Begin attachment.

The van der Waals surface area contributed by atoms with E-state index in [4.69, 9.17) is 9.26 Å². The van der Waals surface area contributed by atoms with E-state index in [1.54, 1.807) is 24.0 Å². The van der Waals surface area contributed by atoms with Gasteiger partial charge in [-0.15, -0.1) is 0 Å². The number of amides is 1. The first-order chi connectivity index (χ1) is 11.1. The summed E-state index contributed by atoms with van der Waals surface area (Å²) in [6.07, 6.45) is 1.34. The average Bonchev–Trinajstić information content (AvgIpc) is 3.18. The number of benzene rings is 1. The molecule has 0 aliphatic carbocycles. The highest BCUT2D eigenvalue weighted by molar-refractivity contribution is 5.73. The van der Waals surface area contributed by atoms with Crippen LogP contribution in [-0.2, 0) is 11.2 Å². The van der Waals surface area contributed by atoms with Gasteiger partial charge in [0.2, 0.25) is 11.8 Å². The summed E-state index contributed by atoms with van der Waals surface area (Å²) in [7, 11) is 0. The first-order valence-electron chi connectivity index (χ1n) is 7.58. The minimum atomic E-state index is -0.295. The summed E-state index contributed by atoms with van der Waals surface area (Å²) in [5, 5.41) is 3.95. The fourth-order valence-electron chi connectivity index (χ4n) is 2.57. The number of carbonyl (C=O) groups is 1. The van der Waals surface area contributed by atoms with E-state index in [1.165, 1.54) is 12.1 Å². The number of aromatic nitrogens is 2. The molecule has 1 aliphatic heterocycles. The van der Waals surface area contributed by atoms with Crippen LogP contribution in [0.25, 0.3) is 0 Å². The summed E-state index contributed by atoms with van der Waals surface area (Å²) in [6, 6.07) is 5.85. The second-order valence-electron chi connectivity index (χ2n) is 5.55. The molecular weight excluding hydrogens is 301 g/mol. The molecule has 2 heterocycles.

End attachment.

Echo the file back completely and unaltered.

The van der Waals surface area contributed by atoms with E-state index in [4.69, 9.17) is 9.26 Å². The van der Waals surface area contributed by atoms with E-state index in [1.54, 1.807) is 24.0 Å². The van der Waals surface area contributed by atoms with Gasteiger partial charge in [-0.15, -0.1) is 0 Å². The number of amides is 1. The first-order chi connectivity index (χ1) is 11.1. The summed E-state index contributed by atoms with van der Waals surface area (Å²) in [6.07, 6.45) is 1.34. The average Bonchev–Trinajstić information content (AvgIpc) is 3.18. The number of benzene rings is 1. The molecule has 0 aliphatic carbocycles. The highest BCUT2D eigenvalue weighted by molar-refractivity contribution is 5.73. The van der Waals surface area contributed by atoms with Crippen LogP contribution in [-0.2, 0) is 11.2 Å². The van der Waals surface area contributed by atoms with Gasteiger partial charge in [0.2, 0.25) is 11.8 Å². The summed E-state index contributed by atoms with van der Waals surface area (Å²) in [7, 11) is 0. The first-order valence-electron chi connectivity index (χ1n) is 7.58. The minimum atomic E-state index is -0.295. The summed E-state index contributed by atoms with van der Waals surface area (Å²) in [5, 5.41) is 3.95. The fourth-order valence-electron chi connectivity index (χ4n) is 2.57. The number of carbonyl (C=O) groups is 1. The van der Waals surface area contributed by atoms with E-state index in [1.165, 1.54) is 12.1 Å². The number of aromatic nitrogens is 2. The molecule has 1 aliphatic heterocycles. The van der Waals surface area contributed by atoms with Crippen LogP contribution in [0.25, 0.3) is 0 Å². The summed E-state index contributed by atoms with van der Waals surface area (Å²) in [6, 6.07) is 5.85. The second-order valence-electron chi connectivity index (χ2n) is 5.55. The molecular weight excluding hydrogens is 301 g/mol. The molecule has 2 heterocycles.